Look! In the sky! (It’s not a plane)

“Victoria’s protection plan for Gliders falls short,” ANU warns

Fear-not pilots of engine-less aircraft – these gliders are threatened species, Leadbeater’s Possum and Southern Greater Glider.

There’s more in the Mail

In Features this morning

The skills musicians need include coping in the gig economy and being future-ready for the opportunities and otherwise that turn up. Diana Tolmie (Griffith U) reports on preparing students for the challenges of this most precarious of professions, and for jobs in general. “Don’t call it a career plan – our post-normal world does not work that way anymore,” she writes in Commissioning Editor Sally Kift’s new selection for her celebrated series, Needed now in teaching and learning, HERE

plus Merlin Crossly (UNSW) reminds us technologies are nothing without great teachers, HERE

AI research creators: we ain’t seen nothing yet

In CMM’s Expert Opinion Tim Cahill sets out where we are and where we are heading

While much of the academic argument around ChatGPT and its emerging ilk is about the impact on teaching and learning, Tim Cahill (Research Strategies Australia) points to extraordinary changes in research.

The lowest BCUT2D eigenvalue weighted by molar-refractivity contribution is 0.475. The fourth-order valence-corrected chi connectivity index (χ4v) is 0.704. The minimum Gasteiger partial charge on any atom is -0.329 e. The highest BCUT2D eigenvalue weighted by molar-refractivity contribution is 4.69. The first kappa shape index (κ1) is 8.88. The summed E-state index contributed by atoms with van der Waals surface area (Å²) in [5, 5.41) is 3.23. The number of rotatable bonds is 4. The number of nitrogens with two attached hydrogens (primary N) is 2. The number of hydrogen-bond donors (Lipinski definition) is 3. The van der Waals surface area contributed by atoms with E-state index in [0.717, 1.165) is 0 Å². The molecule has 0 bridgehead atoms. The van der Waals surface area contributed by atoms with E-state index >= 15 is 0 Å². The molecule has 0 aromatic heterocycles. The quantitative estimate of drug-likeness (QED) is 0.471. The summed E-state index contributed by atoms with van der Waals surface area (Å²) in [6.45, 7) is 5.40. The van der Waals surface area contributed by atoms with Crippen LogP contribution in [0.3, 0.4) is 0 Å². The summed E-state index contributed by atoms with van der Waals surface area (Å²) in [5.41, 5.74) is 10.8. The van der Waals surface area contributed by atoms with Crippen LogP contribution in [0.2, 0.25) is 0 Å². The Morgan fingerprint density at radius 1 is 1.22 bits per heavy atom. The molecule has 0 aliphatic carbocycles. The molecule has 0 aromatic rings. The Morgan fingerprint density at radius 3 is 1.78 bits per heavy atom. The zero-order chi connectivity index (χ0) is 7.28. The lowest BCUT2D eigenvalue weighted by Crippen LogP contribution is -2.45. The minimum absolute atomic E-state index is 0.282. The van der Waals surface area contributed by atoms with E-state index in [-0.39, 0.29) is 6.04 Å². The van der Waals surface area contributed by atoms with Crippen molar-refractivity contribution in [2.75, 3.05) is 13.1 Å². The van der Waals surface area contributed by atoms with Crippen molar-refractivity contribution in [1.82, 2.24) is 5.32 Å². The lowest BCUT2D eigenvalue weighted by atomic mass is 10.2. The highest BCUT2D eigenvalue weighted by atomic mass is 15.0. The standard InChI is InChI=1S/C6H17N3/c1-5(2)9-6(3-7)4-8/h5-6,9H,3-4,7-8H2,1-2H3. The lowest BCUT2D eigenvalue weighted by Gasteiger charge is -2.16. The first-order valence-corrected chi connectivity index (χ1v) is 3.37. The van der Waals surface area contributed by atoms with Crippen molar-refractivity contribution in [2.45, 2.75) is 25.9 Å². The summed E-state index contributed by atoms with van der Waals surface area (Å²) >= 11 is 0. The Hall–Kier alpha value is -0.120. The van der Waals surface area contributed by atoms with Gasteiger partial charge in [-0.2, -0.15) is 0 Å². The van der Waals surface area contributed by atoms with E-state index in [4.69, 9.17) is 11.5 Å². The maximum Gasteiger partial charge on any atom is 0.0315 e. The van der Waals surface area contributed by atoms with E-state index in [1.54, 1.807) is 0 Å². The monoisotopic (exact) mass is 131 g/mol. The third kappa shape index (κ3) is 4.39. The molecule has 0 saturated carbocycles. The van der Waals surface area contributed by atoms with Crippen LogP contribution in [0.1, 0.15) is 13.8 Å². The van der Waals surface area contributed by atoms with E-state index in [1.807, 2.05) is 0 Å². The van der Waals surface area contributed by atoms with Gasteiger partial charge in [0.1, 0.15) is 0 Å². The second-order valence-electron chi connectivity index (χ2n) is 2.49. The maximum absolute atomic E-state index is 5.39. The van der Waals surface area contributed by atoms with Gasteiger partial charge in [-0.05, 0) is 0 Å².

Not all of it is good – ask a question of a probability based language programme and it will respond on all the information it can access – and create nonsense. Dr Cahill points to a case where an AI tech created references to articles in journals by authors he knows, with “titles completely plausible and on point.” “But they are entirely fictitious. Cross-check them against them against the listed authors publication records. They do not exist.”

That’s some of the bad news – some of the extraordinary news is what can happen as developers build on ChatGPT-type technologies.

Like AI’s inventing patentable products and taking 18 months to predict the structure of every protein catalogued by science.

The good news for researchers, Dr Cahill suggests is that their work will be “future-looking,” work  “that only humans can do – and that’s a really exciting space.”

But the challenge for research leaders is how to harness the new tools, “to accelerate their agendas”
“Whoever can harness these technologies first is going to as an order of magnitude advantage over everyone else.”

The complete interview with Dr Cahill is HERE.

What to do with old academics

With 29 per cent of Level D and E researchers 60 and older – there are multiple challenges for uni managements

“If universities are going to continue to rely on the productivity of older staff, changes in culture, adaption of workplace safety equipment and new approaches to engagement are likely to be required, Tim Winkler and colleagues argue in a paper for the new HEJobs recruitment site.